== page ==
V: We can try the tape.

She wrapped cellophane tape around a ball of the fabric. Several attempts were required to make the tape hold the ball together.

We noted that KY and V worked cooperatively, generating strategies to overcome challenges and exploring and experimenting with possible solutions. Creative thinking for the purpose of problem solving (Robson, 2006) was evident in the work of creating a signboard and making representations of cherries and grapes. They applied mathematical concepts (e.g., classification, shape) when they chose specific colors and shapes for representations of apples, bananas, and oranges (Figure 6).

Figure 6Figure 6. KY and V made representations of bananas and oranges.

They also used written text to identify their props, and they used text and numerals in their price list (Figure 7).

Figure 7Figure 7. Creating the fruit stand price list involved using text, symbols, and numerals.

Drink Stall

N and J decided to sell drinks at their stall. As they worked, they engaged in problem solving and creative thinking—discussing the tasks, evaluating the potential of various recycled materials, and implementing their ideas to make cups and drink straws. For example, they taped a circular piece of bubble wrap on one end of a cardboard tube to create a cup and made a drink straw by rolling foam netting into the shape of a tube and securing it with cellophane tape (Figure 8).

Figure 8Figure 8. Two children made cups and drink straws from cardboard tubes, bubble wrap, and foam netting.

After making two sets of cups and straws, N and J discovered that it was much quicker to use the recycled drink straws and small plastic bottles that they found in another container of recycled materials (Figure 9). Figure 9Figure 9. The children ultimately used two different approaches to making cups and drink straws.

A teacher invited them to reflect on their decisions:

Teacher: Can you tell me why you used these instead? (Points to recycled drink straws and small plastic bottles.)

N: Because it is easier.

J: Yeah, we don’t have to make these (points to the earlier “cups” that they made).

Their actions seemed to show flexibility and adaptability, and their response to the teacher’s question suggested that their problem solving was a dynamic process that involved selecting a suitable strategy and evaluating the results and possible alternatives.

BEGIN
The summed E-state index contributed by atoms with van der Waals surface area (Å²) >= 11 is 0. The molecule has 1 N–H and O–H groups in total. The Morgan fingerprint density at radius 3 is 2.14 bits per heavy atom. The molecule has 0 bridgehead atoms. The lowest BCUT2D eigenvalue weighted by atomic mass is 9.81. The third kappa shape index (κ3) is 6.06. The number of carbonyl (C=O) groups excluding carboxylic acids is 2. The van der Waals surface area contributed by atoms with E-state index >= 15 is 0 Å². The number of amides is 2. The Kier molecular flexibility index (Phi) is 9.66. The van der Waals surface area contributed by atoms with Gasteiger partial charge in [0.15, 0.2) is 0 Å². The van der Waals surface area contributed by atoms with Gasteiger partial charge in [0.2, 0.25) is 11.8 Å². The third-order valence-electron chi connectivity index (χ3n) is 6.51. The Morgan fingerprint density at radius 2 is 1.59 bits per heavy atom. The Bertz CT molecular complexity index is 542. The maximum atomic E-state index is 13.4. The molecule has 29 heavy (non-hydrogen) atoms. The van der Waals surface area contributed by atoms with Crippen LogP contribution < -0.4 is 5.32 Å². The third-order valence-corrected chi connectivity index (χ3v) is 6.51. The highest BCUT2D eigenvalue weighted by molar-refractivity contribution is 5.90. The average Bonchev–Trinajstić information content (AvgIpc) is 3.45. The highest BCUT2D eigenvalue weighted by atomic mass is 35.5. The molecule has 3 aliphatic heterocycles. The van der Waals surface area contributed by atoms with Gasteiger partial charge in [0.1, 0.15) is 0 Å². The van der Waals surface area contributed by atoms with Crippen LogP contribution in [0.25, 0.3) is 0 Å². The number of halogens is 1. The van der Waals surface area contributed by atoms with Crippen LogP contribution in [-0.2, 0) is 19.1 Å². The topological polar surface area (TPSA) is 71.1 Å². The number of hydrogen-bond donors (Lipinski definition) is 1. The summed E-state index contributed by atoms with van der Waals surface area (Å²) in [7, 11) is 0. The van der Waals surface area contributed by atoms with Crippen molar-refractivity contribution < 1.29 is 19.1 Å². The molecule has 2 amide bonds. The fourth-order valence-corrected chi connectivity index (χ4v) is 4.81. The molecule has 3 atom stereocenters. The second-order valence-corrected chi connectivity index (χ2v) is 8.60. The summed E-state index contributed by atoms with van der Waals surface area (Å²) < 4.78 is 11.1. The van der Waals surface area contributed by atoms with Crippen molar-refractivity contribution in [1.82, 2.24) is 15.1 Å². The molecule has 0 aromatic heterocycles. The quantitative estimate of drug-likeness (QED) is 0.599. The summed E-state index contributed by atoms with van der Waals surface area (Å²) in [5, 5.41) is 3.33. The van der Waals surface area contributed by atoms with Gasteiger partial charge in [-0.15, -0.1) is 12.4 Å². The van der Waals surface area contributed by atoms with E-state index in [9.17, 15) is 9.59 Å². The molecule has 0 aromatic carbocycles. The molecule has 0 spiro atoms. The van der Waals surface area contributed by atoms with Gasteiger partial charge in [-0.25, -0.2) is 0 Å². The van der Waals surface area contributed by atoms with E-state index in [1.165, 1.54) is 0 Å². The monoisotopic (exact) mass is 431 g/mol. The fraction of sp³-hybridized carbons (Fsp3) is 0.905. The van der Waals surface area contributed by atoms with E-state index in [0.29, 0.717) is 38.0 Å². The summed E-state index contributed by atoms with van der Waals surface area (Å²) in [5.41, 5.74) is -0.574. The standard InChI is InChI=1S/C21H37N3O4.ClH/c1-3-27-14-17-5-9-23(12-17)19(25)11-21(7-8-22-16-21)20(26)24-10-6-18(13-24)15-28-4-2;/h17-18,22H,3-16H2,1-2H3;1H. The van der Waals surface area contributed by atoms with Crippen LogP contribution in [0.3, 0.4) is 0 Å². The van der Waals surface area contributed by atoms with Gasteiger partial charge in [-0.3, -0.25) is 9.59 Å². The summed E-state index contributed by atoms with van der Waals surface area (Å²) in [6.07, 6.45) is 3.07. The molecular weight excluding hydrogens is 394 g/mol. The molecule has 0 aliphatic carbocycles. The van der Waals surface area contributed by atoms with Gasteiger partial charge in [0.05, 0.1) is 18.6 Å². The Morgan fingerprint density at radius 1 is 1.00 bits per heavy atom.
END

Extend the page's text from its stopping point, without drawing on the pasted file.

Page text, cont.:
N and J also created a menu listing the prices of the drinks they wanted to sell in their stall (Figure 10).

Figure 10Figure 10. N and J made a list of drinks and their prices.

Fish and Chips Stall

As part of their work on a fish and chips stall, E and A invented a signboard that doubled as a cashier machine. They packaged their “fish and chips” based on prior knowledge of how food is served in a fast-food outlet. A teacher encouraged them to express this knowledge and to explain how they applied it by asking them questions:

Teacher: Can you tell me what this is?

E: It’s that thing that they press and then put money inside. You find it in fast-food restaurant where you pay money... pictures of food on top.

A: Put the fish and chip(s) in a box like this.

Teacher: What is this?

A: It’s a plastic tray. They do that in restaurants.

E: Yeah, Long John Silver (a fish and chips fast-food chain).

E and A also created “drinks” by stuffing recycled bottle corks into empty milk cartons (Figures 11 & 12).

Figure 11Figure 11. Drawing on personal experience at food outlets, two children developed packaging for fish and chips.Figure 12Figure 12. Children used recycled materials to create a fish and chips set, drinks, bowl of soup, and signboard/cashier machine (from top left and clockwise).

Sandwich Stall

V and G created a sandwich stall that offered a comprehensive menu listing the food items and their prices (Figure 13).

Figure 13Figure 13. Creating the sandwich shop menu entailed using text, symbols, and numerals.

The two children used a variety of patterns, texture, colors, and shapes to make ingredients for the “food” available at the sandwich stall (Figure 14). For example, V drew brown lines on a circular piece of sponge, reflecting her knowledge of the appearance of a meat patty (Figure 15).

Figure 14Figure 14. The children made representations of a variety of sandwich ingredients.

Figure 15Figure 15. A circular piece of sponge was the basis for this representation of a meat patty.

We noted that as the children worked on the food stalls in pairs, they had a number of opportunities to take initiative and exercise creativity, to use mathematical thinking, and to gain confidence about working out solutions for themselves (MacNaughton & Williams, 2008). They applied skills related to writing, communication, negotiation, and categorization in a variety of ways. They worked cooperatively to plan tasks, organize materials, and make the items they needed, generating ideas and strategies for solving problems that arose as they made the stalls.

Pretend Play: Buying and Selling